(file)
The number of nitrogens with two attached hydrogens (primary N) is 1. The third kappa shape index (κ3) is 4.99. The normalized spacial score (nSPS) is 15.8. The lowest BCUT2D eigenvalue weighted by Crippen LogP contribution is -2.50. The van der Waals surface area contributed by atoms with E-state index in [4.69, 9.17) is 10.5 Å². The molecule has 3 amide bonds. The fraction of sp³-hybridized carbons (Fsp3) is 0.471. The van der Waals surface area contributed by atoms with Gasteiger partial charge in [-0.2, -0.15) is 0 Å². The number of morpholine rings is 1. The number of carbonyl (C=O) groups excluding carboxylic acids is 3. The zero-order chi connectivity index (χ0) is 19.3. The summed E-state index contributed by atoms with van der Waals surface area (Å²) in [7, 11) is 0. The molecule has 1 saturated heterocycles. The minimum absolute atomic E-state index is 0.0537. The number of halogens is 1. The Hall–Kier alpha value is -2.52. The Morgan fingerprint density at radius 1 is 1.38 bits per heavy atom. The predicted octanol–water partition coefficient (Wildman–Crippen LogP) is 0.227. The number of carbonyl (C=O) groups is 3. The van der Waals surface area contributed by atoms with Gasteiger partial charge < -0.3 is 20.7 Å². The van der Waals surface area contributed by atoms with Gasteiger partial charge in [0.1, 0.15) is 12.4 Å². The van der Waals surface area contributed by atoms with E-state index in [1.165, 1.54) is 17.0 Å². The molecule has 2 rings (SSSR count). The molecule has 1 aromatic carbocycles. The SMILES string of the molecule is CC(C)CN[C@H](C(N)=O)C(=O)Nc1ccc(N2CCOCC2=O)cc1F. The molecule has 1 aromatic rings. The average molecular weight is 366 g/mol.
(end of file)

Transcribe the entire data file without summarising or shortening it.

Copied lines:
The number of nitrogens with two attached hydrogens (primary N) is 1. The third kappa shape index (κ3) is 4.99. The normalized spacial score (nSPS) is 15.8. The lowest BCUT2D eigenvalue weighted by Crippen LogP contribution is -2.50. The van der Waals surface area contributed by atoms with E-state index in [4.69, 9.17) is 10.5 Å². The molecule has 3 amide bonds. The fraction of sp³-hybridized carbons (Fsp3) is 0.471. The van der Waals surface area contributed by atoms with Gasteiger partial charge in [-0.2, -0.15) is 0 Å². The number of morpholine rings is 1. The number of carbonyl (C=O) groups excluding carboxylic acids is 3. The zero-order chi connectivity index (χ0) is 19.3. The summed E-state index contributed by atoms with van der Waals surface area (Å²) in [7, 11) is 0. The molecule has 1 saturated heterocycles. The minimum absolute atomic E-state index is 0.0537. The number of halogens is 1. The Hall–Kier alpha value is -2.52. The Morgan fingerprint density at radius 1 is 1.38 bits per heavy atom. The predicted octanol–water partition coefficient (Wildman–Crippen LogP) is 0.227. The number of carbonyl (C=O) groups is 3. The van der Waals surface area contributed by atoms with Gasteiger partial charge < -0.3 is 20.7 Å². The van der Waals surface area contributed by atoms with Gasteiger partial charge in [0.1, 0.15) is 12.4 Å². The van der Waals surface area contributed by atoms with E-state index in [1.165, 1.54) is 17.0 Å². The molecule has 2 rings (SSSR count). The molecule has 1 aromatic carbocycles. The SMILES string of the molecule is CC(C)CN[C@H](C(N)=O)C(=O)Nc1ccc(N2CCOCC2=O)cc1F. The molecule has 1 aromatic rings. The average molecular weight is 366 g/mol.